When I told Brynna she could decide how to do her hair this morning, I wasn’t expecting a lesson in how to make strong daughters. I wasn’t expecting her to say, “I want a twist in a knot on this side and a ponytail on this side.” Of course…when she came downstairs I also didn’t expect the purple and green turtle shirt, gray horse skirt and navy flowered boots. Shows how much I know…
No, it’s not Red Ribbon week. Crazy hair day and mismatch day were last week. This is just a normal Tuesday.
I’ve gotten used to the silly outfits. Anyone who knows my child knows she loves to wear all her favorite things at one time whether or not they match by popular standards. For the most part, though, her hair is my domain. I’m not even sure why I told her she could decide how I fixed it. But I did, and as she started describing her vision, I quickly regretted it. I almost said no and pulled her hair back as I normally do. But something in me said, “What does it matter?” It turns out, it matters a lot.
It took a minute to figure out how to even do the creative hairstyle she requested, but I made it work. Her daddy came in the bathroom as I finished, and we exchanged That Look over the top of her head. You know…the one where you both agree – just so no one thinks this was your idea – she looks a little crazy. That Look that communicates without words, “wooooow.”
And then he did what David does. He made sure that no matter what, Brynna knows who and whose she is. As she squealed with excitement at her creation in the mirror and I hairsprayed the 1980’s side of her head, David asked, “If someone at school doesn’t like your hair or makes fun, will you still think it’s cool?” Brynna paused as if the thought had never crossed her mind (because it hadn’t) and frowned for minute.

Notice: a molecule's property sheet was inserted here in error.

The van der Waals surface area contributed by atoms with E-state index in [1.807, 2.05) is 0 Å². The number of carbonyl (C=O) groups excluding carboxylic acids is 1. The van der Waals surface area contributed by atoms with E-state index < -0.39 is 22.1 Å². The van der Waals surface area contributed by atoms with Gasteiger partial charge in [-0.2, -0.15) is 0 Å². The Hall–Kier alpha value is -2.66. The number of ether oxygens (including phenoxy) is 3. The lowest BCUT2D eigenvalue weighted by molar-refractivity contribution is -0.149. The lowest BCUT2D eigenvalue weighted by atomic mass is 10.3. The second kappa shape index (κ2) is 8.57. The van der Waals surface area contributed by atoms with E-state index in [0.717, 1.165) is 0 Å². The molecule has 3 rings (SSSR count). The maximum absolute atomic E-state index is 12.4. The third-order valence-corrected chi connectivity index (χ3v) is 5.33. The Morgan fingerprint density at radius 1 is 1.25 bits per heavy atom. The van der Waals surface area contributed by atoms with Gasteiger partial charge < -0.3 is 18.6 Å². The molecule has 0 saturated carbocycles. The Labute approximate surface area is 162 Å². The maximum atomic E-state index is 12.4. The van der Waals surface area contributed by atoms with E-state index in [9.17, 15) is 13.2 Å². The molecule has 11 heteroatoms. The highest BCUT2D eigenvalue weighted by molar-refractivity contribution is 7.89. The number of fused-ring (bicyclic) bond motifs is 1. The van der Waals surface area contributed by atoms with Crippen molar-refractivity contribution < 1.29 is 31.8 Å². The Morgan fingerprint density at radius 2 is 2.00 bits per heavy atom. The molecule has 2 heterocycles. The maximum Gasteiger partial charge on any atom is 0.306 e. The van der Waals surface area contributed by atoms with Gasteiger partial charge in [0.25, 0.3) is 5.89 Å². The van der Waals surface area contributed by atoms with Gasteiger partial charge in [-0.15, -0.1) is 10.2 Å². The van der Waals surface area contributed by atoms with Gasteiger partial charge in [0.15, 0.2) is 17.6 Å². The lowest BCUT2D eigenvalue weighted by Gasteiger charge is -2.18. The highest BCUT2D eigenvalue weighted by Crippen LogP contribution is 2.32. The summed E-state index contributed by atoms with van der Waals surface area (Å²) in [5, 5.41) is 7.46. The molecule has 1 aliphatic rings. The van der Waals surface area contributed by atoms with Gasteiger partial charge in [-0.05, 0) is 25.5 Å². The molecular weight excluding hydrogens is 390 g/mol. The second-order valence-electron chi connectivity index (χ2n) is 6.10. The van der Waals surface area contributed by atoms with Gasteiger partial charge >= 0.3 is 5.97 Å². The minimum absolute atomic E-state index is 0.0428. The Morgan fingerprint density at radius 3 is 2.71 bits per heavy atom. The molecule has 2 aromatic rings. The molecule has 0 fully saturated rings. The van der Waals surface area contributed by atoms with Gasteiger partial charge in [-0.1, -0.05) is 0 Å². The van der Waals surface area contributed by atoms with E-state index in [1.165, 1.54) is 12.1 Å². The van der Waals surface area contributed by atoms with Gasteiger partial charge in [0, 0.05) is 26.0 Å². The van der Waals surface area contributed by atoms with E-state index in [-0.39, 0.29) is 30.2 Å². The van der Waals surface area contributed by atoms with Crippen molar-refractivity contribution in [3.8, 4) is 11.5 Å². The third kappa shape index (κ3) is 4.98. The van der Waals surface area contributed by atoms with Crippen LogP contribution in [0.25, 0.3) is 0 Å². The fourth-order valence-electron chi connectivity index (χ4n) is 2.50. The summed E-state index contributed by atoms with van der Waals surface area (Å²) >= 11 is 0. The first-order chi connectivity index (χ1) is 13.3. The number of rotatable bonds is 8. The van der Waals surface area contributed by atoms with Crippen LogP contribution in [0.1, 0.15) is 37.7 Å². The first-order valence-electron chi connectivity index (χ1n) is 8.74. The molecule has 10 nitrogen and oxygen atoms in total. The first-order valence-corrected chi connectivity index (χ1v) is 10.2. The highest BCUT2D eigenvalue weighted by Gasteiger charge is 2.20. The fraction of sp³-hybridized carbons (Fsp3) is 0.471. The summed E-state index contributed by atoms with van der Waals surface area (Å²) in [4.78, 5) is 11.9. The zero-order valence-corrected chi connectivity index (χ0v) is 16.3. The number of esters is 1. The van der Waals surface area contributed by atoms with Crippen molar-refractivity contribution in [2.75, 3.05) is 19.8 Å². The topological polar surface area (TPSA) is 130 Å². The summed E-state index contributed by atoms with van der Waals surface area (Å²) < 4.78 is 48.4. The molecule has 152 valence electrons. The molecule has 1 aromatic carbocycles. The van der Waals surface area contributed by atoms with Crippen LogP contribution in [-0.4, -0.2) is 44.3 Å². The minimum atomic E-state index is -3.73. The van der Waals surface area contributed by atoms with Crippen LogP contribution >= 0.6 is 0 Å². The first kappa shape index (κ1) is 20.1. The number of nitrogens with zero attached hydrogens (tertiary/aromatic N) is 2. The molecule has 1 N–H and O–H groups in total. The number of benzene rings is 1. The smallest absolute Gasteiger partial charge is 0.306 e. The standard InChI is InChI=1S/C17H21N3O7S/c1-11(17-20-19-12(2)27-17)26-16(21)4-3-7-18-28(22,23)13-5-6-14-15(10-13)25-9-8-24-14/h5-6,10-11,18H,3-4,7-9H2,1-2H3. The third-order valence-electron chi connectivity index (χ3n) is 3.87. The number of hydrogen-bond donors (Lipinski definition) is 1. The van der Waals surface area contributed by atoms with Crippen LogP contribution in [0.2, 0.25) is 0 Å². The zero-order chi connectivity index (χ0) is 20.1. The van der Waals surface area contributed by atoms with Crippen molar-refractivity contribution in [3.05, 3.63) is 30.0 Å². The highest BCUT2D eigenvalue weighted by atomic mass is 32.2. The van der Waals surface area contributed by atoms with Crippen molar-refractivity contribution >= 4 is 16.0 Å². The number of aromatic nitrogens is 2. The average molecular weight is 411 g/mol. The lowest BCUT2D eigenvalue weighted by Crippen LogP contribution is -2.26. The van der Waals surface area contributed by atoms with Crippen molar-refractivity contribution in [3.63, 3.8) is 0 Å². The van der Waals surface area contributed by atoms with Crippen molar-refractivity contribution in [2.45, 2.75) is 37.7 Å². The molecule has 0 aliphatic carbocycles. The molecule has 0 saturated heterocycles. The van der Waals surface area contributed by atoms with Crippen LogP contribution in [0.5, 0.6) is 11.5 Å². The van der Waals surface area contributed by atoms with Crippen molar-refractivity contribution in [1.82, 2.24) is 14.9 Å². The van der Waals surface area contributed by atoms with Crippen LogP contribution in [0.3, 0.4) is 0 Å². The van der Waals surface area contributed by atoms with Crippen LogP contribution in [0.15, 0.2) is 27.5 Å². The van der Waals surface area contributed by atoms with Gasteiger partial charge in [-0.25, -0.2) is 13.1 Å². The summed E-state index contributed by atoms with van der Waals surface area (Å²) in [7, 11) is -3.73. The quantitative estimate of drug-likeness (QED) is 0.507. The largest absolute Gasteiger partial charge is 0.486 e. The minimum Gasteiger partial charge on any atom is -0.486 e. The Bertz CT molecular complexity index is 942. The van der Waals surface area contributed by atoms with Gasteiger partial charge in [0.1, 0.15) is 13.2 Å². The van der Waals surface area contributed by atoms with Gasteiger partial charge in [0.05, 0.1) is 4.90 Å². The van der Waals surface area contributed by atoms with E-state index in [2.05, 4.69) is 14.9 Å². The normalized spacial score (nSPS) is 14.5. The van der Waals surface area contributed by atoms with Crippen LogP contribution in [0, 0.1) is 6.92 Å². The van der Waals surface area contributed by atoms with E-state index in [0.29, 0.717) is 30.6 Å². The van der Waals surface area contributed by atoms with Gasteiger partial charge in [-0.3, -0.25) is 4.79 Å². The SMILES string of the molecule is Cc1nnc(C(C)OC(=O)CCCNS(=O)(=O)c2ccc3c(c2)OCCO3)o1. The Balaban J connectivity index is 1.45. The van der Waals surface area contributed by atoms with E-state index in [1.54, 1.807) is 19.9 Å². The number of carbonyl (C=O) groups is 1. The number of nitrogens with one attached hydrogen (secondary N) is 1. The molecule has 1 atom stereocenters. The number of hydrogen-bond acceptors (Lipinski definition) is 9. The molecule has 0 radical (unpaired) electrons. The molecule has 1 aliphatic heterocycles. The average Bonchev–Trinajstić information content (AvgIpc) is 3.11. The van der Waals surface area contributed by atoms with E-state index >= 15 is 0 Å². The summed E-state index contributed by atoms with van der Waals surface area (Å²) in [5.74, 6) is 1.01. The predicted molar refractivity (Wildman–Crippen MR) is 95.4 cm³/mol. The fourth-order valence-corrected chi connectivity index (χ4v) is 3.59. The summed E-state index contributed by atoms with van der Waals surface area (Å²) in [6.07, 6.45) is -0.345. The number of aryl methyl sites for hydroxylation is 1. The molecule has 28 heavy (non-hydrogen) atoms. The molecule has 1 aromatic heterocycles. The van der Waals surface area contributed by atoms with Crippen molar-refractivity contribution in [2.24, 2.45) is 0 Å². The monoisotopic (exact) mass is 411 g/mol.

Then she turned and looked at me.
And in that moment, I was acutely aware that my words would define her. My opinion would settle this matter. My response would tell her how to respond. I had a choice to make. Would I invoke my right to plead the 5th and let her dad handle it? Would I lie and tell her that won’t happen? Would I tell her that sometimes kids are mean and show her how to go to the bathroom and take it down if she wanted to draw less attention? Or would I make her stronger?
I looked my girl in the eye and said, “I think it’s cool that you wanted to have fun with your hair. Someone may not like it, but that doesn’t make it or you less cool. It definitely doesn’t change that I think you’re amazing.”
She smiled, put her shoulders back and her chin up as if to say, “See. I knew I was awesome. My mama said so.”
My daughter left for school a few minutes ago stronger than she was when she woke up. She will walk into school, and although it’s not obvious by the picture I snapped, you and I both know someone will think it’s silly. But when they say something, and when she remembers later… Louder than any comment, it will be my voice she hears, telling her that someone else’s opinion of you doesn’t change who you are. Her daddy tells her that, and she is better for it. But there’s something about your mom’s voice. We all know from personal experience that your mom’s opinion weighs more than anyone else’s. Whether good or bad, what your mom thinks matters most. It goes the deepest and lingers the longest.
My voice will be the one she remembers the clearest. Oh, how I pray that the voice she hears tells her that nothing and no one can make her less than who she is or change how much I love her. I hope that when she’s tempted to listen to critics or doubt herself, she’s a little stronger because she knows I believe in her. I pray that because she feels my love, she knows God’s love all the more.
Strong daughters don’t come from perfect mothers. Strong daughters don’t come from perfect situations without conflict or terrible situations they struggle through on their own.
Strong daughters come from mamas who tell them they’re strong.
Tell her she’s strong.